Wednesday, September 30, 2009

YJI writers up to speed on Usain Bolt, German elections, the Rock and Roll Hall of Fame and more

The new issue of The Tattoo, which is online now, features Youth Journalism International news stories about the German election and a plane crash in South Africa along with three reviews of the Rock and Roll Hall of Fame in Cleveland and a photo page featuring Usain "Lightning" Bolt during his stop this week at the ESPN campus in Bristol, Connecticut.
Youth Journalism International senior reporter Kiernan Majerus-Collins, from Connecticut, took photographs of Bolt before, during and after the speedy Jamaican raced ESPN employees. You can see them here. They also appeared in The Bristol (Conn.) Press.
He also chipped in a glowing review of the rock museum. Two other reporters, Katherine Holland, of Pennsylvania, and Mary Majerus-Collins, of Connecticut, had a different take on it. They actually thought it was booooring. Read all the reviews here.
We also have senior reporter Katie Grosser's story about the German election Sunday, which we published last weekend. Grosser lives in Germany. To get a sense of what young German voters were thinking, check it out here.
And junior reporter Nicole Megan Gounder gets extra credit for racing to the scene of breaking news in her Durban, South Africa hometown after a passenger jet crash landed in a nearby schoolyard. Fortunately, there were no passengers aboard at the time and all four of those badly injured are expected to recover. But as Gounder reports, if it hadn't happened on a national holiday, it could have been a terrible disaster because the plane came down right where kids love to gather before school begins. Read her story here.
As always, we appreciate your constructive criticism, tips and suggestions. We'd love for you to pass this along to anyone teens in your life (or those who care about young people).
We love giving young people a voice.
There's more in the works, of course, and hope you'll check out ReadTheTatto.com's vast archives as well. If you've never read it, we especially recommend Samantha Perez's stunning journal of surviving Hurricane Katrina.
You can also follow Youth Journalism International, our educational wing, on Twitter @yjinternational and on Facebook by becoming a Fan of Youth Journalism International.
Thanks so much for your support.

Saturday, September 26, 2009

YJI senior reporter takes on German election

Youth Journalism Internatkional senior reporter Katie Grosser lets the world know what young voters in Germany are thinking as the country heads to the polls to elect a new parliament and perhaps a new government, too. Read all about it here.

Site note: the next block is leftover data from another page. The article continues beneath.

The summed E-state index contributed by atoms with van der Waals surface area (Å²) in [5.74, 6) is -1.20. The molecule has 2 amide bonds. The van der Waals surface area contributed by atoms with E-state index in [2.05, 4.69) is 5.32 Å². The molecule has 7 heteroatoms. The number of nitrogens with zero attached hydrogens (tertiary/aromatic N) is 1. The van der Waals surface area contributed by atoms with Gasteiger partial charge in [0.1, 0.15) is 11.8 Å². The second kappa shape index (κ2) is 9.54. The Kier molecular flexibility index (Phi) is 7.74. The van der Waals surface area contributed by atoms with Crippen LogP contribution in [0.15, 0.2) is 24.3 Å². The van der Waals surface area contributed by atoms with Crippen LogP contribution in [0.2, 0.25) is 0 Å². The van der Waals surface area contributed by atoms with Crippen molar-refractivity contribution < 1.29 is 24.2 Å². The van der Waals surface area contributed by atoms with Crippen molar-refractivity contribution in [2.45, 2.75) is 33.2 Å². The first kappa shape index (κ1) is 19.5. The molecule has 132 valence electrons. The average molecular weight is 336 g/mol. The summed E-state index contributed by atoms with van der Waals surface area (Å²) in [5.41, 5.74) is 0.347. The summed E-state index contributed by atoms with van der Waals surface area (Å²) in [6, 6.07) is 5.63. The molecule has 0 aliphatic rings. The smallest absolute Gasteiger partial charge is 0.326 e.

For those who don't know, The Tattoo is an online newspaper featuring the work of young writers in more than 20 countries and most U.S. states, including many in our home state of Connecticut. It's in its 16th year and won many, many awards for some stellar work.
You can follow it online at http://www.readthetattoo.com/ and http://www.youthjournalism.org/, along with social media sites. It's at www.facebook.com/youthjournalism and on Twitter @yjinternational.

Monday, September 7, 2009

YJI goes Inside ESPN to find out what makes it tick

Thirty years ago this evening, a new sports network began broadcasting out of a trailer in Bristol, Connecticut. That tiny operation has grown over the past three decades to become the worldwide leader in sports, with its headquarters looking ever more like a major college campus and that trailer just a distant memory. It has thousands of employees and fans in every country. To celebrate the anniversary, two Youth Journalist International reporters from Connecticut, Clare Hern and Kiernan Majerus-Collins, ventured inside to find out what makes ESPN tick. Their work -- a stellar package of seven stories with lots of pictures, is online now at ReadTheTattoo.com
It's a great read, the perfect subject for The Tattoo's 200th issue.
Earlier Tattoo stories about ESPN by alums Collins Seguin, T.J. O'Connor and Justin Skaradosky, are also online. Check out the links on our "Latest Issue" page.
We hope you'll read carefully and let us know how we're doing. We're always eager for tips, suggestions, constructive criticism and any help anyone can offer.
The Tattoo is a teen-written, online newspaper that began 15 years ago and has grown into the world's premier showcase for youth journalism. Youth Journalism International, the educational nonprofit that works with the students, is busy every day helping young writers in many countries learn the craft and build bonds across borders with their colleagues across the globe.
Thanks so much for your support of youth journalism.